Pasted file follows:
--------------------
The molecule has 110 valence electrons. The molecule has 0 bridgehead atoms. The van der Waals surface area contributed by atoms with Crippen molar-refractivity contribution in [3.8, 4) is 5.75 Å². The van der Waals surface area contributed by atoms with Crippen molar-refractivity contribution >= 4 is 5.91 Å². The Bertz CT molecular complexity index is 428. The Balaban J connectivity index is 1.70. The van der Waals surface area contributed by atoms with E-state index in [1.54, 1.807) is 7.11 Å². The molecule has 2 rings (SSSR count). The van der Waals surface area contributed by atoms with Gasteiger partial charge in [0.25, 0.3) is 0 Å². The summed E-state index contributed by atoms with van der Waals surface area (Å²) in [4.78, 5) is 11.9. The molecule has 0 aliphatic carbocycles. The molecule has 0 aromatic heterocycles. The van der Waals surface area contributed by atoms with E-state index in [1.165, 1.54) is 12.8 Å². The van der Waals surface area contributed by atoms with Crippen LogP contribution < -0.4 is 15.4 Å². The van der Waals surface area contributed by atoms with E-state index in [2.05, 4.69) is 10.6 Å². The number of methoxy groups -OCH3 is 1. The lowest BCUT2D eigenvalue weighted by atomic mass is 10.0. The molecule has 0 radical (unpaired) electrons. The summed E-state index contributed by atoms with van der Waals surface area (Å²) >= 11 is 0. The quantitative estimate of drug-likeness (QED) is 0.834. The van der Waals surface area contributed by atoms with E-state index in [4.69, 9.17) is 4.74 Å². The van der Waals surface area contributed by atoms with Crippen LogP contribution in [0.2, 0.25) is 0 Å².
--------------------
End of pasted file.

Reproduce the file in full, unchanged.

The molecule has 110 valence electrons. The molecule has 0 bridgehead atoms. The van der Waals surface area contributed by atoms with Crippen molar-refractivity contribution in [3.8, 4) is 5.75 Å². The van der Waals surface area contributed by atoms with Crippen molar-refractivity contribution >= 4 is 5.91 Å². The Bertz CT molecular complexity index is 428. The Balaban J connectivity index is 1.70. The van der Waals surface area contributed by atoms with E-state index in [1.54, 1.807) is 7.11 Å². The molecule has 2 rings (SSSR count). The van der Waals surface area contributed by atoms with Gasteiger partial charge in [0.25, 0.3) is 0 Å². The summed E-state index contributed by atoms with van der Waals surface area (Å²) in [4.78, 5) is 11.9. The molecule has 0 aliphatic carbocycles. The molecule has 0 aromatic heterocycles. The van der Waals surface area contributed by atoms with E-state index in [1.165, 1.54) is 12.8 Å². The van der Waals surface area contributed by atoms with Crippen LogP contribution < -0.4 is 15.4 Å². The van der Waals surface area contributed by atoms with E-state index in [2.05, 4.69) is 10.6 Å². The number of methoxy groups -OCH3 is 1. The lowest BCUT2D eigenvalue weighted by atomic mass is 10.0. The molecule has 0 radical (unpaired) electrons. The summed E-state index contributed by atoms with van der Waals surface area (Å²) >= 11 is 0. The quantitative estimate of drug-likeness (QED) is 0.834. The van der Waals surface area contributed by atoms with E-state index in [4.69, 9.17) is 4.74 Å². The van der Waals surface area contributed by atoms with Crippen LogP contribution in [0.2, 0.25) is 0 Å².